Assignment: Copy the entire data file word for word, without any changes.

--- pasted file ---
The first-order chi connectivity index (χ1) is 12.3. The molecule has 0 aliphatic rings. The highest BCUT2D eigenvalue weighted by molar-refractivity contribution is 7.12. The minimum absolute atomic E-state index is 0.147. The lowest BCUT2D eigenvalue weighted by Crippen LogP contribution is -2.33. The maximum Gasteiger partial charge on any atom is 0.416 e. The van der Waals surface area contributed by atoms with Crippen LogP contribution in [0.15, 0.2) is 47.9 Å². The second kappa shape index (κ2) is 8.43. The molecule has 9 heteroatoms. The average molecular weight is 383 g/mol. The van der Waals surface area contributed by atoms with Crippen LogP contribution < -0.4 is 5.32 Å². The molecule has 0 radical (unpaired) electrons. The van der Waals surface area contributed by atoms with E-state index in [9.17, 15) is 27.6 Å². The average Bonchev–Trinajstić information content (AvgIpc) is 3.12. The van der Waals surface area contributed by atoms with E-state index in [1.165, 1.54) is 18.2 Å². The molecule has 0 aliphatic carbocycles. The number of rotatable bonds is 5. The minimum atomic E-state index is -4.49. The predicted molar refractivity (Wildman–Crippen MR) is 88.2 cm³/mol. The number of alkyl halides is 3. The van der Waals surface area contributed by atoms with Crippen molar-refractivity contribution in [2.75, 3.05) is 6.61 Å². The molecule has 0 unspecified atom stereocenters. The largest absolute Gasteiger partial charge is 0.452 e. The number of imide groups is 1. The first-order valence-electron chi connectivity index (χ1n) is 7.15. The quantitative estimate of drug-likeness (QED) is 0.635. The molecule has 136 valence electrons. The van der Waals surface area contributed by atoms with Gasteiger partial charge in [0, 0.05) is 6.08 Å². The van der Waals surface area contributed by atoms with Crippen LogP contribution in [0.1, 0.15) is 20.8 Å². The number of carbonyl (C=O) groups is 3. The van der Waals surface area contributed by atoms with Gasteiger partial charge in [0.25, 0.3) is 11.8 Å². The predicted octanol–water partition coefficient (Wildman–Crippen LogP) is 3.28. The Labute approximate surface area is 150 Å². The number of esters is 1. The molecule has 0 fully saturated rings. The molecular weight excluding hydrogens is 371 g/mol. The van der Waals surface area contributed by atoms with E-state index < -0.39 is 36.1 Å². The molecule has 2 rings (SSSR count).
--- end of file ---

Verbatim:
The first-order chi connectivity index (χ1) is 12.3. The molecule has 0 aliphatic rings. The highest BCUT2D eigenvalue weighted by molar-refractivity contribution is 7.12. The minimum absolute atomic E-state index is 0.147. The lowest BCUT2D eigenvalue weighted by Crippen LogP contribution is -2.33. The maximum Gasteiger partial charge on any atom is 0.416 e. The van der Waals surface area contributed by atoms with Crippen LogP contribution in [0.15, 0.2) is 47.9 Å². The second kappa shape index (κ2) is 8.43. The molecule has 9 heteroatoms. The average molecular weight is 383 g/mol. The van der Waals surface area contributed by atoms with Crippen LogP contribution < -0.4 is 5.32 Å². The molecule has 0 radical (unpaired) electrons. The van der Waals surface area contributed by atoms with E-state index in [9.17, 15) is 27.6 Å². The average Bonchev–Trinajstić information content (AvgIpc) is 3.12. The van der Waals surface area contributed by atoms with E-state index in [1.165, 1.54) is 18.2 Å². The molecule has 0 aliphatic carbocycles. The number of rotatable bonds is 5. The minimum atomic E-state index is -4.49. The predicted molar refractivity (Wildman–Crippen MR) is 88.2 cm³/mol. The number of alkyl halides is 3. The van der Waals surface area contributed by atoms with Crippen molar-refractivity contribution in [2.75, 3.05) is 6.61 Å². The molecule has 0 unspecified atom stereocenters. The largest absolute Gasteiger partial charge is 0.452 e. The number of imide groups is 1. The first-order valence-electron chi connectivity index (χ1n) is 7.15. The quantitative estimate of drug-likeness (QED) is 0.635. The molecule has 136 valence electrons. The van der Waals surface area contributed by atoms with Gasteiger partial charge in [0, 0.05) is 6.08 Å². The van der Waals surface area contributed by atoms with Crippen LogP contribution in [0.1, 0.15) is 20.8 Å². The number of carbonyl (C=O) groups is 3. The van der Waals surface area contributed by atoms with Gasteiger partial charge in [0.25, 0.3) is 11.8 Å². The predicted octanol–water partition coefficient (Wildman–Crippen LogP) is 3.28. The Labute approximate surface area is 150 Å². The number of esters is 1. The molecule has 0 fully saturated rings. The molecular weight excluding hydrogens is 371 g/mol. The van der Waals surface area contributed by atoms with E-state index < -0.39 is 36.1 Å². The molecule has 2 rings (SSSR count).